Sustainability dialogue: UU as a driver of social change

UU will help society move forward in 2050 with word and deed

Bijeenkomst duurzaamheidsdialoog, foto DUB

This is a hard time for environmentalists. More than 2,000 lobbyists from the fossil fuel industry were present at COP28 in Dubai, a fourfold increase compared to previous summits, and negotiations on the reduction of fossil fuel use are proceeding laboriously. At the national level, the winning party in the latest elections criticises scientific reports on climate change and prefers all financial support for "climate nonsense" to disappear.

Maybe that's why those who participated in the sustainability dialogue held last Thursday would like to see the university play a more prominent role by taking action. The sustainability dialogues, organised several times a year by the Pathways to Sustainability programme, aim to bring together people from different faculties and services working on sustainability. This time, more than thirty employees, teachers, and alumni gathered at Minnaert café to discuss what a sustainable Utrecht University could look like in the future.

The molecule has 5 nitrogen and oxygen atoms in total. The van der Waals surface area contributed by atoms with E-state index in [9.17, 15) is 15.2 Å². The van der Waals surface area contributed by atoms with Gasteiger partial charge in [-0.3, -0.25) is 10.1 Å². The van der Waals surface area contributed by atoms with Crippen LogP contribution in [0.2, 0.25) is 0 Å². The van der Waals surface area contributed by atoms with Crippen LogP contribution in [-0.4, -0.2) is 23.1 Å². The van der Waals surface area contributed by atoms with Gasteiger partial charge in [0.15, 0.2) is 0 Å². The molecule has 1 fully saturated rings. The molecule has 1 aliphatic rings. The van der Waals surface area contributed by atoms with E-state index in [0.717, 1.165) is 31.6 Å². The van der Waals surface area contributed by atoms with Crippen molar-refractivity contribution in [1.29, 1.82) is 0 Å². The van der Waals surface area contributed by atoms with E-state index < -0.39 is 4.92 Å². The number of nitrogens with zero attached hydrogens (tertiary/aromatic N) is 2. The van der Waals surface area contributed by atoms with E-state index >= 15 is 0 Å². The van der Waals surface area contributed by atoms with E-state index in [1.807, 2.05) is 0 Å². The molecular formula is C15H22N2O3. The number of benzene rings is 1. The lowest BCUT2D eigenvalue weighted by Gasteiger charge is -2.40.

What kind of impact does Utrecht University want to make?

The theme of this dialogue was inspired by the research conducted by the postdoctoral researcher Adèle Tufford. She is working on an atlas that includes global initiatives taken by universities around the world in the field of ecological and social sustainability. The initiatives vary greatly in form. Some universities have made social service a fixed part of the curriculum to enhance student engagement, while other universities are addressing things at the political level, establishing climate committees within local governments or having their students start agricultural businesses that contribute to keeping education affordable.